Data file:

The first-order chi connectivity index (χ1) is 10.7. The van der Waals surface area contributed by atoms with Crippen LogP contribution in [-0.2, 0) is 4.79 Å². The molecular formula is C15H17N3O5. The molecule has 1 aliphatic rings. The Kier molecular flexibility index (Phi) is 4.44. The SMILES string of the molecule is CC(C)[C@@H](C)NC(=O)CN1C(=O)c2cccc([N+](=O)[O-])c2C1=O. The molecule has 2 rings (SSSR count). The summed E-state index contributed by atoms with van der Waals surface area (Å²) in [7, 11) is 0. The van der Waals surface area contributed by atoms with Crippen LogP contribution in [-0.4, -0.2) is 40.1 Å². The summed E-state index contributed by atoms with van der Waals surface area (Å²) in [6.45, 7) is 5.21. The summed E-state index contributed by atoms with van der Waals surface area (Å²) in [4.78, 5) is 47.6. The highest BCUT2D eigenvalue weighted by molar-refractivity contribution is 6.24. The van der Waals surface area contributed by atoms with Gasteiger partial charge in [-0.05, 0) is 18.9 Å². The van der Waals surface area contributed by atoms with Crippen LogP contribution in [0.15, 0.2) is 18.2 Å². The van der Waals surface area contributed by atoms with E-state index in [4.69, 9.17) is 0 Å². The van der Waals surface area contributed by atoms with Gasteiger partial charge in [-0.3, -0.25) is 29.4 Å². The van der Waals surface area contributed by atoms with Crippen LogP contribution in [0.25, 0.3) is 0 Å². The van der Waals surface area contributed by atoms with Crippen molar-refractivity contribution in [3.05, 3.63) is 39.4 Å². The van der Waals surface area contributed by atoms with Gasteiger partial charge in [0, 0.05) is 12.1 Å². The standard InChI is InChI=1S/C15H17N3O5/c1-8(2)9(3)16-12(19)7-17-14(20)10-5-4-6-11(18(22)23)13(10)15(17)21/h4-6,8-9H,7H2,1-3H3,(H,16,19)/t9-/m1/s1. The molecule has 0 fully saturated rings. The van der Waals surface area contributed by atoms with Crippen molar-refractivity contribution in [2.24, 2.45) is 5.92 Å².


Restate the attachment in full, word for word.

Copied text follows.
The first-order chi connectivity index (χ1) is 10.7. The van der Waals surface area contributed by atoms with Crippen LogP contribution in [-0.2, 0) is 4.79 Å². The molecular formula is C15H17N3O5. The molecule has 1 aliphatic rings. The Kier molecular flexibility index (Phi) is 4.44. The SMILES string of the molecule is CC(C)[C@@H](C)NC(=O)CN1C(=O)c2cccc([N+](=O)[O-])c2C1=O. The molecule has 2 rings (SSSR count). The summed E-state index contributed by atoms with van der Waals surface area (Å²) in [7, 11) is 0. The van der Waals surface area contributed by atoms with Crippen LogP contribution in [-0.4, -0.2) is 40.1 Å². The summed E-state index contributed by atoms with van der Waals surface area (Å²) in [6.45, 7) is 5.21. The summed E-state index contributed by atoms with van der Waals surface area (Å²) in [4.78, 5) is 47.6. The highest BCUT2D eigenvalue weighted by molar-refractivity contribution is 6.24. The van der Waals surface area contributed by atoms with Gasteiger partial charge in [-0.05, 0) is 18.9 Å². The van der Waals surface area contributed by atoms with Crippen LogP contribution in [0.15, 0.2) is 18.2 Å². The van der Waals surface area contributed by atoms with E-state index in [4.69, 9.17) is 0 Å². The van der Waals surface area contributed by atoms with Gasteiger partial charge in [-0.3, -0.25) is 29.4 Å². The van der Waals surface area contributed by atoms with Crippen LogP contribution in [0.25, 0.3) is 0 Å². The van der Waals surface area contributed by atoms with Crippen molar-refractivity contribution in [3.05, 3.63) is 39.4 Å². The van der Waals surface area contributed by atoms with Gasteiger partial charge in [0, 0.05) is 12.1 Å². The standard InChI is InChI=1S/C15H17N3O5/c1-8(2)9(3)16-12(19)7-17-14(20)10-5-4-6-11(18(22)23)13(10)15(17)21/h4-6,8-9H,7H2,1-3H3,(H,16,19)/t9-/m1/s1. The molecule has 0 fully saturated rings. The van der Waals surface area contributed by atoms with Crippen molar-refractivity contribution in [2.24, 2.45) is 5.92 Å².